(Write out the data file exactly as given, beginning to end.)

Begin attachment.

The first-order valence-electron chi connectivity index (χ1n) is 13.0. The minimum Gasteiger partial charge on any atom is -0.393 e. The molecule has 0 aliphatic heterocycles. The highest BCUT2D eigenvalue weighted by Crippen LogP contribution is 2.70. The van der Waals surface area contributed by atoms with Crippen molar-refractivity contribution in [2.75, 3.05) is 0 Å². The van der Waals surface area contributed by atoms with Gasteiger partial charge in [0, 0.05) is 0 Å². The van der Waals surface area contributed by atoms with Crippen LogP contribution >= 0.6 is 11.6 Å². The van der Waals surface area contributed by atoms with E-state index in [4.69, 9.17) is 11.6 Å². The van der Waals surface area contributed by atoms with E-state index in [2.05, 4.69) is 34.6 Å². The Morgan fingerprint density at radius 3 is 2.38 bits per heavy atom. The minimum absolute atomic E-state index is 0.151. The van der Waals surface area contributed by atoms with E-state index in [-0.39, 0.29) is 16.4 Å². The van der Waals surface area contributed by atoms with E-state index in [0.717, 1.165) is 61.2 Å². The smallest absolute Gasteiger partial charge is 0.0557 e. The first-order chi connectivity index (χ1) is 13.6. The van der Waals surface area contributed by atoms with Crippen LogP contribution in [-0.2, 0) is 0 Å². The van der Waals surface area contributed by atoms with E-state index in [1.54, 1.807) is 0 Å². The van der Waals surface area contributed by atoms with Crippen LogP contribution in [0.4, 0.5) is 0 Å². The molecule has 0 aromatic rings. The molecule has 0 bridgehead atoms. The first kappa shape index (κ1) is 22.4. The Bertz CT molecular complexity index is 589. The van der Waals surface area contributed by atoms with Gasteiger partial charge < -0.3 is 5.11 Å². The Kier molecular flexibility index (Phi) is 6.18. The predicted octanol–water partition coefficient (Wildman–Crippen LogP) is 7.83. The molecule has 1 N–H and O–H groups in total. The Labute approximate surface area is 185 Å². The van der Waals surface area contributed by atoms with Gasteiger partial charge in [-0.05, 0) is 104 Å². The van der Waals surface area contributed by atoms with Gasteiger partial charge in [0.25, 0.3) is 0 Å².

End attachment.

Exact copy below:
The first-order valence-electron chi connectivity index (χ1n) is 13.0. The minimum Gasteiger partial charge on any atom is -0.393 e. The molecule has 0 aliphatic heterocycles. The highest BCUT2D eigenvalue weighted by Crippen LogP contribution is 2.70. The van der Waals surface area contributed by atoms with Crippen molar-refractivity contribution in [2.75, 3.05) is 0 Å². The van der Waals surface area contributed by atoms with Gasteiger partial charge in [0, 0.05) is 0 Å². The van der Waals surface area contributed by atoms with Crippen LogP contribution >= 0.6 is 11.6 Å². The van der Waals surface area contributed by atoms with E-state index in [4.69, 9.17) is 11.6 Å². The van der Waals surface area contributed by atoms with E-state index in [2.05, 4.69) is 34.6 Å². The Morgan fingerprint density at radius 3 is 2.38 bits per heavy atom. The minimum absolute atomic E-state index is 0.151. The van der Waals surface area contributed by atoms with E-state index in [-0.39, 0.29) is 16.4 Å². The van der Waals surface area contributed by atoms with E-state index in [0.717, 1.165) is 61.2 Å². The smallest absolute Gasteiger partial charge is 0.0557 e. The first-order chi connectivity index (χ1) is 13.6. The van der Waals surface area contributed by atoms with Crippen LogP contribution in [-0.2, 0) is 0 Å². The van der Waals surface area contributed by atoms with E-state index in [1.54, 1.807) is 0 Å². The van der Waals surface area contributed by atoms with Crippen LogP contribution in [0.4, 0.5) is 0 Å². The molecule has 0 aromatic rings. The molecule has 0 bridgehead atoms. The first kappa shape index (κ1) is 22.4. The Bertz CT molecular complexity index is 589. The van der Waals surface area contributed by atoms with Gasteiger partial charge < -0.3 is 5.11 Å². The Kier molecular flexibility index (Phi) is 6.18. The predicted octanol–water partition coefficient (Wildman–Crippen LogP) is 7.83. The molecule has 1 N–H and O–H groups in total. The Labute approximate surface area is 185 Å². The van der Waals surface area contributed by atoms with Gasteiger partial charge in [-0.05, 0) is 104 Å². The van der Waals surface area contributed by atoms with Gasteiger partial charge in [0.25, 0.3) is 0 Å².